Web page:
The First Cardinal Sin of Thinking

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“I gotta go to work,” I gotta take care of the kids,” I gotta go to the market”, “I gotta get a job.” There are so many things we “gotta” do. Gotta, of course, is a somewhat slang expression for “got to” or “have to.” There may be no more insidious phrase in the English language than “have to.” No one likes to be forced or coerced into doing anything and “have to” is a coercive phrase. It not only suggests force, but that we have no choice in the matter. With no choice, there is no freedom, and that can make a person very angry.

Many people respond to “have to” statements with resistance, sometimes active resistance such as verbal outpourings of abusive language, and sometimes passive resistance by simply not doing what they have to do, getting ill so it can’t be done or forgetting. Some people become passively aggressive and lash out in very subtle ways when put into the apparently choiceless corner of “have to.”

What we often don’t recognize is that we use this kind of coercive language on ourselves, in our own self talk, and then respond with resistance, anger or aggression. We might tell ourselves that we “have to paint the kitchen walls this weekend” and then find that we couldn’t sleep on Friday night so we’re too tired on Saturday to start painting. Or, we might tell ourselves that we have to go to work, which is an extremely common phrase, and find ourselves going to work, but in a bad attitude, thinking we’d rather be sailing or fishing or…..You’ve certainly seen some bumper stickers which state that I’d rather be doing just about anything than what I “have to” be doing.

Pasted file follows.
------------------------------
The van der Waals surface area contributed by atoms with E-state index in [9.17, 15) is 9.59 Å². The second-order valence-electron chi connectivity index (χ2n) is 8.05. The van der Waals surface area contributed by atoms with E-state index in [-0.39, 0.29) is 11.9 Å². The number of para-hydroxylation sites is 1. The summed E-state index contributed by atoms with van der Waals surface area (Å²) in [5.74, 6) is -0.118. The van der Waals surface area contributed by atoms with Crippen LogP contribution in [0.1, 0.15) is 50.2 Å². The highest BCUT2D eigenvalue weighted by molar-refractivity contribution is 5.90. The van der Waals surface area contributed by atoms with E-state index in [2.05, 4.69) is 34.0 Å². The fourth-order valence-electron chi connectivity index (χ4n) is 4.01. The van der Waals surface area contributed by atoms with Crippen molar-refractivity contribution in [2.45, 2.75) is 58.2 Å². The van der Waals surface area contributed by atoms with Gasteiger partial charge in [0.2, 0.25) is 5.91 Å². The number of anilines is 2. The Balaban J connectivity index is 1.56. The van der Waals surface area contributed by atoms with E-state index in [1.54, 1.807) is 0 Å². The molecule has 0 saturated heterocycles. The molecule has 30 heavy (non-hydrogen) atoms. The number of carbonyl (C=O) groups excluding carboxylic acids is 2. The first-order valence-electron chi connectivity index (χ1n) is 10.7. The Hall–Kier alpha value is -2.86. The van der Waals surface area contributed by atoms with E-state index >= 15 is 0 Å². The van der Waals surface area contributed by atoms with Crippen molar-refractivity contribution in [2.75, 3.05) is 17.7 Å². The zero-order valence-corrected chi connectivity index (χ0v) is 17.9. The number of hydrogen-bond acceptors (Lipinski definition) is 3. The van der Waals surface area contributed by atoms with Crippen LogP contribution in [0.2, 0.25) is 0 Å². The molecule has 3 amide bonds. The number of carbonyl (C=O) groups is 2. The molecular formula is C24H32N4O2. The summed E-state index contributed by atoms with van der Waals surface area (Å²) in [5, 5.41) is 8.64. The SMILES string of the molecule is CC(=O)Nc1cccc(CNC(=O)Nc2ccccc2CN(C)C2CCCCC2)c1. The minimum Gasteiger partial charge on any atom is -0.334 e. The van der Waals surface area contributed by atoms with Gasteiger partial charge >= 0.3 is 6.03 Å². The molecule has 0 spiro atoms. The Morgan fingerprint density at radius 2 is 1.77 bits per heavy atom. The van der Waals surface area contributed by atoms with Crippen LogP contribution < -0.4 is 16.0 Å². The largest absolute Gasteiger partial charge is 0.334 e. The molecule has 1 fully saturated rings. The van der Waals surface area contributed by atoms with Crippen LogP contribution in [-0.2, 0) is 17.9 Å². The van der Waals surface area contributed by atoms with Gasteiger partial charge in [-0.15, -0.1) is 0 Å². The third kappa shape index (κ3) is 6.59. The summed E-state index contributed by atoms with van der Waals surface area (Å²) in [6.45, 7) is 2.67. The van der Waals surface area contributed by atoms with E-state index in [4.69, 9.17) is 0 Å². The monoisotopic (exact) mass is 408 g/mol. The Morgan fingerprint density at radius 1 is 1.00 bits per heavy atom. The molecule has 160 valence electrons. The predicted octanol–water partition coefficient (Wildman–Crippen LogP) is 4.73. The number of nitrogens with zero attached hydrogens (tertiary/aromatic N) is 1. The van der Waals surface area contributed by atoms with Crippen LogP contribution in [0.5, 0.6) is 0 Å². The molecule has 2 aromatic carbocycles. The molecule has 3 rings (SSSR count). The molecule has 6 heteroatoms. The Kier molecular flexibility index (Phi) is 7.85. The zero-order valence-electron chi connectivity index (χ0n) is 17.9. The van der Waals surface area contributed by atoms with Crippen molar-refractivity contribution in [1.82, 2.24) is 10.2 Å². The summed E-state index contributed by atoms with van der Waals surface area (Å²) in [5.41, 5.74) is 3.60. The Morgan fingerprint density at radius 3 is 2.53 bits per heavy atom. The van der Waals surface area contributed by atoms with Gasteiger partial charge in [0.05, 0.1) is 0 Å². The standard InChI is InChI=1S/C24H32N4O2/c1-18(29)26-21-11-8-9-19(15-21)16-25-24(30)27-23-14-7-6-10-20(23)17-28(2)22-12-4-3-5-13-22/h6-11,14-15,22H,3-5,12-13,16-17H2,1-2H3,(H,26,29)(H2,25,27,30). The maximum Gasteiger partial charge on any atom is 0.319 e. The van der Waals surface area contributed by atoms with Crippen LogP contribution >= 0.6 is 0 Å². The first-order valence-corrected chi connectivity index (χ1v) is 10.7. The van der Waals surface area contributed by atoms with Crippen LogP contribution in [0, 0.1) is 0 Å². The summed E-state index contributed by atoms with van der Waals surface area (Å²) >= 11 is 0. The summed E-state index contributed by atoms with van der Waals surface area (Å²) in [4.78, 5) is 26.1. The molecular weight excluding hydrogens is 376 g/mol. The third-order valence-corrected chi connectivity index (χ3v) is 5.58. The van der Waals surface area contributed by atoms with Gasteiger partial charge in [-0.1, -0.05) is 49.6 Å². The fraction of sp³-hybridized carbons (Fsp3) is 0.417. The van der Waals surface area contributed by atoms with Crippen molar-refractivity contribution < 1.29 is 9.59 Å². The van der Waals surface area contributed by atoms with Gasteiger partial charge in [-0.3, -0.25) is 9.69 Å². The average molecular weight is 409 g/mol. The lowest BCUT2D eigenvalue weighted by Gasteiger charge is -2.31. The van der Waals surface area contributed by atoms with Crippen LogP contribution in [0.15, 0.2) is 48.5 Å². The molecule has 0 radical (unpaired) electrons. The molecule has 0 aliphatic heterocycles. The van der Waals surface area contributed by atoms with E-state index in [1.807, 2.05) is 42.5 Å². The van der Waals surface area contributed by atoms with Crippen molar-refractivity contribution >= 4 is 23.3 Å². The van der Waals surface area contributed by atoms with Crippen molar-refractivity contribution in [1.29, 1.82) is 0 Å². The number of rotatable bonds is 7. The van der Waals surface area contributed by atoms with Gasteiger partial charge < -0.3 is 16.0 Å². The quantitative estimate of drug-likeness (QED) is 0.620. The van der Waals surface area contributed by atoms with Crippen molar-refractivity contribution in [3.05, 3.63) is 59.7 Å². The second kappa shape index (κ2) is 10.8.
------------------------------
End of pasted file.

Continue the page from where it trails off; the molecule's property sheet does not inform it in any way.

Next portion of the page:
The use of the “have to” or “gotta” phrase within our own mind through our own internal dialogue, our own self talk, can cause us to feel lethargic, a-motivated, apathetic and even angry simply because we feel, subconsciously, as though we are being coerced and that we have no choice in the matter. The truth is, we do have a choice in the matter. Certainly, there are consequences to every choice we make. However, it is critically important to recognize that we do have choice, and in that choice, we have freedom. You can choose to go to work, or choose not to go to work. “But,” you say, “If I don’t go to work, I’ll be fired.” That could likely be the outcome, the consequence, of that choice, yes; but, at least there is a choice! There is freedom to make that choice!! Every morning upon awakening, we start making choices. We make choices all throughout the day. We are not coerced or forced into any decision or action that we do not choose. We are even free to choose how to respond to the consequences of previous choices we have made.

Because we have been intensely conditioned by our culture and our language, changing common linguistic phrases, such as “have to” can be very odd and feel quite strange. Nevertheless, it is an excellent exercise to replace “have to” with “choose to.” It is much more truthful and it empowers a person to make such self affirming statements. For example, “I gotta go to work” is transformed to “I choose to go to work.” I have to go to the meeting tonight” is changed to “I choose to go to the meeting tonight.” Any person who makes this simple linguistic change will feel differently. They will feel more confident and more self assured. They will feel less resistance, more energy and greater sense of meaning and purpose in their life. They will feel more liberated, and more responsible. Everyone has freedom to make choices. No matter how restrained, how confined and how limited our circumstances may appear, everyone has the freedom to make a choice if even to have a negative or positive outlook on their current situation.

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